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There are no tidy solutions in sight as the Syrian crisis escalates.
The US assertion that there is "no doubt" Bashar al-Assad's regime used chemical weapons in attacks near Damascus last week and the US military's declaration of its readiness make intervention in Syria seem imminent. Syria is not a signatory to the Chemical Weapons Convention of 1993, but the requisites of the UN's Responsibility to Protect (R2P) norm may already have been met by a conflict that has seen an estimated 1,00,000 casualties and almost two million refugees. The near certainty of Russian and Chinese vetoes means such intervention will lack the ultimate stamp of the UNSC.
A year ago, Barack Obama said chemical weapons constituted the "red line" that, if crossed, would change his "calculus". Assad's alleged use of such weapons earlier this year had led Obama to urge a limited arming of Syrian rebels, a move held up by Congress. The increasing dominance of radicals — especially al-Qaeda affiliates — among the rebels means an intervention now could help the very outfits the international community doesn't want to see replace Assad. Moreover, military action, however limited, could worsen the humanitarian crisis on the ground.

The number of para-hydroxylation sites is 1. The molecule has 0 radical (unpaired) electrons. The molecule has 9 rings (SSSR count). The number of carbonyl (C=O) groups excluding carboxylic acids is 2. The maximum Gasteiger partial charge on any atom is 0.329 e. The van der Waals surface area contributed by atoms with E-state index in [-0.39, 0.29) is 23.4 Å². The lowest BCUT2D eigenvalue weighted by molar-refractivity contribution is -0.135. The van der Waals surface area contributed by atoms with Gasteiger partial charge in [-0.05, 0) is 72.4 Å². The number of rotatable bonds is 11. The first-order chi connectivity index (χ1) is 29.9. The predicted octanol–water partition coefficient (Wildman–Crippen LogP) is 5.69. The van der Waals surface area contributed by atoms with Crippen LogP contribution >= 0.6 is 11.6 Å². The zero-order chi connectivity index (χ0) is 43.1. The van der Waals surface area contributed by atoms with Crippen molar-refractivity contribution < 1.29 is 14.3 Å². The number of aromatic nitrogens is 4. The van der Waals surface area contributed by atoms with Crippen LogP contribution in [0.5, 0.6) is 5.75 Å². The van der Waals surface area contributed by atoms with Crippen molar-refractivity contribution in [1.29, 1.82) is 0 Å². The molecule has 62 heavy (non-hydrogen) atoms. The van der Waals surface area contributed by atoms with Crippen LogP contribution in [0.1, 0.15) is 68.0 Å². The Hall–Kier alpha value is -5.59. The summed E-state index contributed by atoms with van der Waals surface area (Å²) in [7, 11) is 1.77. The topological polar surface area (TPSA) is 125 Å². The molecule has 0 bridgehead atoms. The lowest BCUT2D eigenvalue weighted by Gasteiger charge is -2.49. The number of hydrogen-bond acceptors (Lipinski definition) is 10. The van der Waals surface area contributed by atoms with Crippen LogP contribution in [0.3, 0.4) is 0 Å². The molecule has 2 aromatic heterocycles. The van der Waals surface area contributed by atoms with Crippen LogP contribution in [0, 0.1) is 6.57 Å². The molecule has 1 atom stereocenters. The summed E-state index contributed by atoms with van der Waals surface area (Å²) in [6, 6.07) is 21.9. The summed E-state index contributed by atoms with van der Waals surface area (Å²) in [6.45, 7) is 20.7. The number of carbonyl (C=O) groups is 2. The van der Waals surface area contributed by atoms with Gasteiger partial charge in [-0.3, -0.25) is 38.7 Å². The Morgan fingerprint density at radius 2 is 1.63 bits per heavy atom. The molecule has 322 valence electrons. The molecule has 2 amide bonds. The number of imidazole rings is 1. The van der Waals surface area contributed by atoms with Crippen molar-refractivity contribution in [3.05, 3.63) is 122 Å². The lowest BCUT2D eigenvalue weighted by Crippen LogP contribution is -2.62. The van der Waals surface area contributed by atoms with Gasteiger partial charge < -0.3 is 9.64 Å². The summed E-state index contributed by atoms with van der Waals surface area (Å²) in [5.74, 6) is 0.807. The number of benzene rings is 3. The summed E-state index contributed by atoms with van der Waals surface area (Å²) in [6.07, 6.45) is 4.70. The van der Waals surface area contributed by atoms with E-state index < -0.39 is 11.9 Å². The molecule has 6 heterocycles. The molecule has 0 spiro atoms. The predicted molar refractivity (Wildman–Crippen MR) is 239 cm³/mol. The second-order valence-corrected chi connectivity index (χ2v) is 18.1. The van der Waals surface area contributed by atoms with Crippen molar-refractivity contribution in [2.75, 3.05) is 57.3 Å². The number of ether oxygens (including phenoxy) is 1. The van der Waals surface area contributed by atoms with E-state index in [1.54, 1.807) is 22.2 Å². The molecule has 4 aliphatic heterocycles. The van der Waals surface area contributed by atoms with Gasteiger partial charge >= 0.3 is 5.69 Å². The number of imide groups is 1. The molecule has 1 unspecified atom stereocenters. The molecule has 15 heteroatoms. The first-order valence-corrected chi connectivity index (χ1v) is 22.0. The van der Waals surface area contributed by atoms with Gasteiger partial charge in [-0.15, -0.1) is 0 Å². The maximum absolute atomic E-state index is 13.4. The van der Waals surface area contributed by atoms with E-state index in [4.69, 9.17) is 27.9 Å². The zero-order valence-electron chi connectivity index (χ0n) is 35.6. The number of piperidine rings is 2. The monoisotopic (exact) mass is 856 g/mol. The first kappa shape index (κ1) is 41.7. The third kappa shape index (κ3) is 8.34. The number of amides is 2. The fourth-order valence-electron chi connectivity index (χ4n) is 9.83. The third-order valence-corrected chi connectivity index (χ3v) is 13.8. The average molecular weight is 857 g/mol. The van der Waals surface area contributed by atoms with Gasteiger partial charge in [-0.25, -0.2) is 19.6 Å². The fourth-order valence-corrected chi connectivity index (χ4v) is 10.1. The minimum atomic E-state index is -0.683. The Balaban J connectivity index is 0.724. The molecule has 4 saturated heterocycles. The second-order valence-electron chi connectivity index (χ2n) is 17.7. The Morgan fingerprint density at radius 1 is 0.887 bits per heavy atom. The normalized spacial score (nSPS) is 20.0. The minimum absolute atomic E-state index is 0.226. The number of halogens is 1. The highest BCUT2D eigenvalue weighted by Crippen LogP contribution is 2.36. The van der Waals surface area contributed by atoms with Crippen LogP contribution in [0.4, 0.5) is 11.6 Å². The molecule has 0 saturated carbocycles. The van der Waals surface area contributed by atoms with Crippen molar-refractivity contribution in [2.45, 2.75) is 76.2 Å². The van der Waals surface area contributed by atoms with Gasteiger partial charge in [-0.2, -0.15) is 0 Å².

The US and the UK have ruled out "regime change" and underscored the possibility of "limited action". Even so, the prospects of adverse consequences stretch from Israel and Lebanon to Iran (Assad's staunchest regional ally), where its new, moderate president could be cornered by hardliners. Given the chances of further regional destabilisation, Obama's best bargain might be to use the likely intervention to force Assad to the negotiating table.
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